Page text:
South Florida-based travel writer Sara Liss breaks down why this posh enclave is more than its famous mall (and also shares why the Bal Harbour Shops are actually fabulous).
The storied “village” of Bal Harbour, with its million-dollar penthouses, opulent hotels and upscale shopping has a way of conjuring images of bauble-clad ladies sipping Kir Royal cocktails on café patios next to piles of shopping bags. And yes, this slender mile-long beachfront town has always exuded an air of exclusivity. But this coastal town is constantly evolving, welcoming new shops, restaurants and attractions with each season. The remodeled Bal Harbour Shops is attracting cross-generational shoppers in search of the perfect toro tuna tartare as well as luxury goods. And there’s a cultural presence here, with galleries and a town-sponsored public art program that infuses this enclave with a jolt of creativity and edginess. To usher in the city’s busy season, we’ve gathered the best things to do and see in this beachfront locale.
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The city’s “Unscripted” public art program brings art and culture to public spaces throughout the neighborhood with permanent installations and programming like opera performances or classical music concerts on the beach. Many blue-chip pieces are stationed along or near the beachfront, starting at the northern end with Manolo Valdes’s bronze rendition of 18th-century Puerto Rican painter José Campeche y Jordán’s “Dama a Caballo.” (Other works by Valdes on display in Bal Harbour include his bronze “Butterflies” and “Triple Butterfly” sculptures) Further south along the beach, Jeff Koons’s “Seated Ballerina” takes her chrome seat amongst the palms. Next, New York-based, Swiss-born Ugo Rondinone’s “2,000 Year Old Olive Tree” is a captivating white-enameled aluminum cast of an actual Italian olive tree from Naples, Italy. The collection gets updated every year.
Another perk of Bal Harbour life: the city provides all residents and hotel guests with its Art Access Card, granting complimentary admission to many Miami museums including heavy hitters like The Perez Art Museum Miami (PAMM) and the Bass Museum.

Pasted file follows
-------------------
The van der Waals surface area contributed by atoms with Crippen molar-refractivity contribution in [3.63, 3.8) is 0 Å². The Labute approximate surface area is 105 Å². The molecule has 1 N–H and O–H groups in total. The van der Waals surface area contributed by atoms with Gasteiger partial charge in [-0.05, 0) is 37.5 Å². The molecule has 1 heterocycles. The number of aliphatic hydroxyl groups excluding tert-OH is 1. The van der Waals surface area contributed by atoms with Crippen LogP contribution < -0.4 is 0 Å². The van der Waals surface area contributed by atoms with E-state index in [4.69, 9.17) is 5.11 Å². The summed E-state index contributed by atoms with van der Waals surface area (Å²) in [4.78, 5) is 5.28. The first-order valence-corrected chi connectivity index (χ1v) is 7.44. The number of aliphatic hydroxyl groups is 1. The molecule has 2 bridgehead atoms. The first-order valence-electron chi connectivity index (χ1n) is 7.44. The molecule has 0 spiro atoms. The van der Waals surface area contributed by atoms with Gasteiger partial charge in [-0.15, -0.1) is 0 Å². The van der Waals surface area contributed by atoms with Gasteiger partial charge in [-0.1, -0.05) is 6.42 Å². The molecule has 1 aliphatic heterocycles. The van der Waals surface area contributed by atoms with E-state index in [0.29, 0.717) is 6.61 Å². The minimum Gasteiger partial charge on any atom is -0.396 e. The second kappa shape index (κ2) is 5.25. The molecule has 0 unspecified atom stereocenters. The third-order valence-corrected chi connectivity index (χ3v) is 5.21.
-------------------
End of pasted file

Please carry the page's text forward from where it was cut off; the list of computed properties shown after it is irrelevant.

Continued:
Bal Harbour Shops is reportedly the most lucrative “mall” in America per square foot, with a bevy of luxury brands showcasing everything from ornate watches to exquisite handbags. But the shops are also more of a tropical oasis than the typical retail center, with a focus on creating a serene experience through lush foliage, fountains, koi ponds and lovely spots to sit and have coffee or a glass of wine. While the current roster of boutiques includes houses like Gucci, Stella McCartney, Dolce & Gabbana, and Chanel, the shops are also undergoing a major expansion which will almost double their square footage and welcome new retailers and restaurants to the fold. Celeb-spotting is virtually guaranteed here, and the shops host events throughout the year as part of the Access membership program (its app is free to download and open to all), which includes perks like shopping rewards, cocktail parties, yoga and complimentary coffee and parking.
Ear candy fanatics were elated when piercing guru Maria Tash opened her only Miami location inside the shops in 2021. The New York-based brand is best known for its earrings—and a myriad of piercings which can be administered in-store. Tash, the company’s founder, has been in the jewelry business since 1993, and created the ‘Curated Ear’ concept, customized piercings designed to the wearer’s ears and style—and tempting brave ones to opt for the “snug” cartilage piercings with her jeweled creations. Be sure to check out her Mohawk collection, inspired by the ‘80s punk scene, and the Faceted collection, which draws on the silhouettes of stilettos.
Shopping in Bal Harbour isn’t all designer goods and bespoke suits. Independent bookseller Books & Books has a charming store in the Shops, in addition to their locations downtown and Coral Gables. While the store carries a variety of literature, the Bal Harbour location focuses on large design and art books, many of which pay tribute to Miami’s Deco era.
The Shops have come to be a culinary destination in the last decade with the opening of Stephen Starr’s Makoto restaurant which was an instant hit when it opened in 2011. Led by Chef Makoto Okuwa, the Japanese eatery managed to be something for all types who frequented the shops—from ladies who lunched on spicy crispy tuna to parents pushing designer strollers to food bloggers looking to refuel on pristine sushi and sake cocktails. In 2022 the restaurant got a refresh and a new dining room on the third floor of the Shops, in a new space outfitted with wicker chairs and flowered upholstery that many have called “Golden Girls Chic” by the world renowned designer India Mahdavi.
On the first floor is also Starr’s French bistro Le Zoo with excellent classics like escargot, Trout Amandine and profiterole serving as the perfect accompaniment to the outdoor patio seating where you can ogle the million-dollar sports cars that pull up to the shop’s valet. On the second floor is Hillstone, a favorite amongst locals who go for the strong cocktails, spinach-artichoke dip and always-perfect French Dip Au Jus sandwich. Newcomer Aba has also proven to be a hit with locals who come for the fresh Mediterranean mezze and kabob platters and stay for the dessert of Greek yogurt soft-serve.
If you’re perusing the shops with little ones, a stop at Bianco Gelato is a fun way to round out a visit to the destination. Located on the third floor, the frozen treats emporium uses only organic ingredients and specializes in vegan flavors as well as old school scoops. Their blue milk cookies and cream is made with blue spirulina for a unique spin on the classic staple.
This content was created in collaboration with Bal Harbour Village and published by Indagare Travel.